PROMO AWARDS ARE UP FOR AUGUST: But Only One Discounted Award To/From the US?

Air France KLM’s Flying Blue program should be interesting to U.S. frequent flyers for several reasons.

  1. They offer one-way awards
  2. They are an American Express Membership Rewards, Citi Thank You points, and a Chase Ultimate Rewards transfer partner.
  3. They have far more award space on their own flights than Delta has access to.
  4. They have most of their partners available for online booking

Unfortunately their call centers are frustrating, their website can be too (and has been known to show ‘phantom’ award availability, seats that look available but aren’t really here to book). And they add fuel surcharges onto award tickets.

One of the great values, historically, has been their ‘promo awards’ — a rotating set of cities for discounted travel. You can fly from any featured city through Paris (if Air France) or Amsterdam (if KLM) to anywhere in Europe for fewer miles.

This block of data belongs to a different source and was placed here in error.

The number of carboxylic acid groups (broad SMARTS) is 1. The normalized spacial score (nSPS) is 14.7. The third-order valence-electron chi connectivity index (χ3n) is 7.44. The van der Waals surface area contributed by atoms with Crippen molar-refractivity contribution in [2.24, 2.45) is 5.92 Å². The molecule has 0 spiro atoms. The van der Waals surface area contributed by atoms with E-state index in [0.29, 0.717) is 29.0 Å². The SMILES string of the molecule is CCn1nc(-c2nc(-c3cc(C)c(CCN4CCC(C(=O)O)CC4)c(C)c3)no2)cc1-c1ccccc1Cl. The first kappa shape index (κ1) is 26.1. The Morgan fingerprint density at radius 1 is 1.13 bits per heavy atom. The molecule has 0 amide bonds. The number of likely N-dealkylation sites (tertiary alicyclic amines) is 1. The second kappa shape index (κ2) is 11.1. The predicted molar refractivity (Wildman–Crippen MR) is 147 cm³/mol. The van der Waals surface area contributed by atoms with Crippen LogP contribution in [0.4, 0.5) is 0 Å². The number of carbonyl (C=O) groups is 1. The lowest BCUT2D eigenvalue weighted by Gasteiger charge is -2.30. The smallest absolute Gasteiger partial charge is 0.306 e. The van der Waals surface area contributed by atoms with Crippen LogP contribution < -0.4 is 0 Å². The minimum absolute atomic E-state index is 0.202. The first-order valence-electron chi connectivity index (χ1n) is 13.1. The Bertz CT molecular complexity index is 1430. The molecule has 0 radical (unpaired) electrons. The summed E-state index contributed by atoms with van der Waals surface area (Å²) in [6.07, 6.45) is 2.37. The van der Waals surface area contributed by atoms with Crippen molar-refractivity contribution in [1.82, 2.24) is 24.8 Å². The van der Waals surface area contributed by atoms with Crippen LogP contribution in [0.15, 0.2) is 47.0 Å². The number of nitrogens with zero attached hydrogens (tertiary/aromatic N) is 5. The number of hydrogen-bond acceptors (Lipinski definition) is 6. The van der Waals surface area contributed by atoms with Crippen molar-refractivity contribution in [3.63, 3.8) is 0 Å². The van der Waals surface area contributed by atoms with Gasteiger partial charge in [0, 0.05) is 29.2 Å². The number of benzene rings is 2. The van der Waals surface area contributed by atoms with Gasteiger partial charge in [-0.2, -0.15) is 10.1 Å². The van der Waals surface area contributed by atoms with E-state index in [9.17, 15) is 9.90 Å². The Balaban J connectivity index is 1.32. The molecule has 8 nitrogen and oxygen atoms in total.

A few things have made these awards less valuable than they used to be, though.

  1. The award chart got more expensive.
  2. Promo awards used to be uniformly half off, they’re frequently now 25% off. Raise prices, then discount them a little bit, and you’re really looking at ‘regular price’
  3. Promo awards tend to be available for fewer destinations, at least for business class.

Indeed, the new promo awards list is out for August bookings and travel in October and November.

They advertise up to 50% off, but routes between North America and Europe are usually only 25% off.

The only North American city on sale in July is New York JFK – Paris Orly (so excluding Air France’s De Gaulle flights). Disappointing…

About Gary Leff

Gary Leff is one of the foremost experts in the field of miles, points, and frequent business travel - a topic he has covered since 2002. Co-founder of frequent flyer community InsideFlyer.com, emcee of the Freddie Awards, and named one of the "World's Top Travel Experts" by Conde' Nast Traveler (2010-Present) Gary has been a guest on most major news media, profiled in several top print publications, and published broadly on the topic of consumer loyalty. More About Gary »

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Comments

  1. Stop with these absurd, shouted headlines. How can you consider yourself a “thought leader” and resort to such things?

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